Newspaper article The Christian Science Monitor

Reinforcing a Bad Civics Lesson in Texas

Newspaper article The Christian Science Monitor

Reinforcing a Bad Civics Lesson in Texas

Article excerpt

CENSORSHIP has triumphed in the Austin, Texas, Independent School District, with the United States Supreme Court's blessing.

The Austin school board recently authorized principals to review all material in high school student newspapers - before publication. A principal may decide "to remove content from a publication" if he or she does so "in a timely manner and for a specific reason supported by the school's educational mission."

This is prior restraint, one of the most pernicious forms of censorship. Historically, it has been used by those in positions of power to stifle controversy and silence dissent. It is antithetical to the First Amendment, as the Supreme Court has repeatedly ruled.

Yet the court has also said that prior restraint is constitutional when applied to school-sponsored student publications.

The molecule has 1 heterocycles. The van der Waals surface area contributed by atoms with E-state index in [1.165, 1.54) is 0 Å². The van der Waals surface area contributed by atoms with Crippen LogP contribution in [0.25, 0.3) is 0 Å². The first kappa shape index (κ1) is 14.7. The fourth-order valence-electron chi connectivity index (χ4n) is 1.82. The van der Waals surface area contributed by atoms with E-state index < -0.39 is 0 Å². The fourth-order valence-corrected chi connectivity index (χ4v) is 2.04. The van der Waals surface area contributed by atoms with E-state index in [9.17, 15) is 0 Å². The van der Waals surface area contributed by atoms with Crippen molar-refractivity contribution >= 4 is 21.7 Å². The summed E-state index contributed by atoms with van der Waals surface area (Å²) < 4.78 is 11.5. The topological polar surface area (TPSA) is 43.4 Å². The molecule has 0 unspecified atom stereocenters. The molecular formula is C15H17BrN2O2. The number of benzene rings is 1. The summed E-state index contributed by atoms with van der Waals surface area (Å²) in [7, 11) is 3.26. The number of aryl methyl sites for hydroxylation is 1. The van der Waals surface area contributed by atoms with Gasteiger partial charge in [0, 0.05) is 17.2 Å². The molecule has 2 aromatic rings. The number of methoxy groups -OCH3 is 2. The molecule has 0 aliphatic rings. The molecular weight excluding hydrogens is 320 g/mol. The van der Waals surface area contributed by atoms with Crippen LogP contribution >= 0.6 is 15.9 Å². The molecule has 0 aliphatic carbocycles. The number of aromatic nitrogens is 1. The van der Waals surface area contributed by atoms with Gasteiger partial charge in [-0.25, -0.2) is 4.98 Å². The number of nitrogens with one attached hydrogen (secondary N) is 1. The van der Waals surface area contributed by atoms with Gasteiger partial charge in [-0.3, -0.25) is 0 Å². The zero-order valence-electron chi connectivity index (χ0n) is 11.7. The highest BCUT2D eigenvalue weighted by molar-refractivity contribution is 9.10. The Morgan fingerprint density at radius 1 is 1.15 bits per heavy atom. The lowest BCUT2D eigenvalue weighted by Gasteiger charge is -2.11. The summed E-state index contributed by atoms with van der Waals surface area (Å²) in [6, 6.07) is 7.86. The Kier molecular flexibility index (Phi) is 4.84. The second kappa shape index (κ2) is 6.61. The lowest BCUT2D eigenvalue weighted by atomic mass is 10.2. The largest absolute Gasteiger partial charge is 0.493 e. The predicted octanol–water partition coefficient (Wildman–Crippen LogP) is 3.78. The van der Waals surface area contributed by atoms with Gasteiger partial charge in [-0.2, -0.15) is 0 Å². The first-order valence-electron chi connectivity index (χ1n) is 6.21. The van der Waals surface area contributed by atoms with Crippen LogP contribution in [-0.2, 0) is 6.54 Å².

In the case of Hazelwood v. Kuhlmeler (1988), five justices ruled that high school students are second-class citizens. When they write for their school newspapers, students do not enjoy full First Amendment protection.

In the Hazelwood case, a suburban St. Louis principal in 1983 had banned potentially controversial stories about abortion and divorce from running in his high school's student newspaper. The Supreme Court upheld his authority to do so.

In Austin, controversial stories about teen sexuality, AIDS, and safe sex published last April in the Lone Star Dispatch, Bowie High School's student newspaper, triggered the school board's new policy authorizing prior restraint.

Angry parents and other district residents protested that those articles were "pure filth" and "an example of the moral degradation of our society." The stories critics charged, "put ideas in {students'} minds that didn't need to be there."

Protesters believed that prohibiting students from publicly discussing teen issues would make them disappear. They also wanted to suppress viewpoints they found disagreeable. They thus exemplify a widespread intolerance that threatens the nation's schools and students.

This closed-mindedness also manifests itself in attempts to bar sex education from public schools; in criticism of teachers who use innovative methods; in opposition to the teaching of evolution in science classes; and in efforts to ban books. …

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